The future is now said to be a builder of 3D printed houses
3D printing could soon become the new standard in local home construction, saving builders time and money while delivering better quality, according to Black Buffalo 3D CEO Michael Woods.
“This is now real, credible technology that surpasses many traditional building methods,” Woods told Stabroek News in an interview at the International Building Expo on Friday.
New York-based Black Buffalo 3D is a key exhibitor at the ongoing International Building Expo at Guyana National Stadium in Providence. During the three-day event, he will use his commercial-grade 3D printer to build a 600-square-foot house – the first 3D-printed house to be created here.
Woods said the Black Buffalo 3D printer is designed to provide contractors with the technology and materials needed to save time and money.
“We can build a 1,000 square foot house, 9 foot high walls in about 20 to 24 hours depending on how many interior and exterior walls you have,” he explained.
Black Buffalo 3D is committed to improving construction sustainability by reducing waste and reducing the environmental impact and overall greenhouse gas emissions of concrete.
Therefore, instead of stones, Woods explained, silicon sand is used. “We use very fine grained sand…not stones…So we reduce the carbon footprint of concrete…And concrete accounts for 8% of all global greenhouse gas emissions,” he said.
In addition to the time and cost saved through 3D printing, Woods said a printed house is three times stronger than traditionally built ones. “The quality of it is three times stronger than CMU (concrete masonry unit) blocks. CMU blocks typically weigh between 2800 and 3500 pounds per square inch. We dry over 10,100 pounds per square inch,” he explained.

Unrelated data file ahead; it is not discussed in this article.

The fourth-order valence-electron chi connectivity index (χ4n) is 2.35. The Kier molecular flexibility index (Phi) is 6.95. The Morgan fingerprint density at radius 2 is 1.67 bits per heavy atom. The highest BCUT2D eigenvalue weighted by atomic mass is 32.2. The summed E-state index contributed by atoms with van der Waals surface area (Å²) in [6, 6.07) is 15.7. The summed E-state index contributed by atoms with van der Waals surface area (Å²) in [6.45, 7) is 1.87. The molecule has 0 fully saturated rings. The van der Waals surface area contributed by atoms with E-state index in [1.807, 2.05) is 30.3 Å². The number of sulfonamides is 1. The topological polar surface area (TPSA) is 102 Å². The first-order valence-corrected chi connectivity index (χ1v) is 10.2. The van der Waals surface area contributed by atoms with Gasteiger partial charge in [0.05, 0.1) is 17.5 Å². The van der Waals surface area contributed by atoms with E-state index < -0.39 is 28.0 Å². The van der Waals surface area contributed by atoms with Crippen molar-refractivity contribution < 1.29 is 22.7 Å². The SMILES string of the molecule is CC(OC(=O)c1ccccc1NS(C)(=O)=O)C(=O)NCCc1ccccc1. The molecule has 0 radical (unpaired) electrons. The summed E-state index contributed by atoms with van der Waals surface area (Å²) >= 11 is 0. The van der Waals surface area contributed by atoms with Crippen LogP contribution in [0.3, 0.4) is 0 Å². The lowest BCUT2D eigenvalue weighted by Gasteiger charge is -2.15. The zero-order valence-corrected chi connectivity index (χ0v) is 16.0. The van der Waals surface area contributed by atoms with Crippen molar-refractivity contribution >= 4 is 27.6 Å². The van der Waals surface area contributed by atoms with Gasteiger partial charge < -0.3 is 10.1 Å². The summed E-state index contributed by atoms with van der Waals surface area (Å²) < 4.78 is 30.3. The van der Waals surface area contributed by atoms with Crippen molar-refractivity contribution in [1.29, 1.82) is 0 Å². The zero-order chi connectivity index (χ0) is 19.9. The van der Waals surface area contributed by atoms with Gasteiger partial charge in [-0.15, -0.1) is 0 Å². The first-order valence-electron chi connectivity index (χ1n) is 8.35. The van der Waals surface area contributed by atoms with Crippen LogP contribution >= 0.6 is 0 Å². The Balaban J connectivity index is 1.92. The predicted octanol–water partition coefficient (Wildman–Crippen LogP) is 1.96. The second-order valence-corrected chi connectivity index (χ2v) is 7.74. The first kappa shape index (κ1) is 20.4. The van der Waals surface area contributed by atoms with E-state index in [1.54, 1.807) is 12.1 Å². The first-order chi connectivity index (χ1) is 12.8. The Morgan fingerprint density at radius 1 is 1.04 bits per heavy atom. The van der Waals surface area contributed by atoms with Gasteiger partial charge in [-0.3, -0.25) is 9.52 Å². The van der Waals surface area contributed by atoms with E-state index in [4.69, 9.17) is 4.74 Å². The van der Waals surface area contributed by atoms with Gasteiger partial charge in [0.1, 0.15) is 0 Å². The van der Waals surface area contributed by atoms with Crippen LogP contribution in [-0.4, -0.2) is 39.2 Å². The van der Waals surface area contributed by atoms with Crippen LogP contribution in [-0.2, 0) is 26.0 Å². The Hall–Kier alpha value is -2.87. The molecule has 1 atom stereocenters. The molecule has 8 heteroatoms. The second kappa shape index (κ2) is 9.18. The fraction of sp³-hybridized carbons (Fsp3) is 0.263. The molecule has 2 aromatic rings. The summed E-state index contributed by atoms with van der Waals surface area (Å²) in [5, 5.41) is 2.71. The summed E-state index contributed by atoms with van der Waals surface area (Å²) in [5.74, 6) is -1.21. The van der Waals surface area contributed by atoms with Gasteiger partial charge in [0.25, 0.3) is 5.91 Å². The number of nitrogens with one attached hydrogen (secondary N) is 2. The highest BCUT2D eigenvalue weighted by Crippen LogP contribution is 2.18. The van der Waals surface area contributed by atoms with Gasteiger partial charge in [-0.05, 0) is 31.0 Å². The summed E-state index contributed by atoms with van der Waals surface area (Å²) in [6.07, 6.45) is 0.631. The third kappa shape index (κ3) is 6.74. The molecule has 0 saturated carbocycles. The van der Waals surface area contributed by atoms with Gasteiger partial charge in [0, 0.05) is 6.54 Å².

Additionally, the printer has more architectural capabilities. “You can do circles and you can also do sharp turns. When you have a blockage, all you can do is make a sharp turn. So you have a lot more architectural capabilities to be able to customize your home and personalize it,” Woods said.
Windows and doors are not printed and therefore the process would still require human labor.
As a result, Woods told Stabroek News, in the past two weeks about 10 to 15 Guyanese have been trained by Black Buffalo 3D.
All materials for the printer come from here, Woods also assured.
Besides the strong demand in the housing sector, Woods said Black Buffalo 3D also plans to print highways, culverts, drains and levees in the future.
According to Woods, the goal is to have a 3D printer on every construction site across the country. “It’s not if, it’s when it happens. It’s so much faster, so much stronger, so much cheaper and so much more flexibility and the ability to do design for the home,” he said.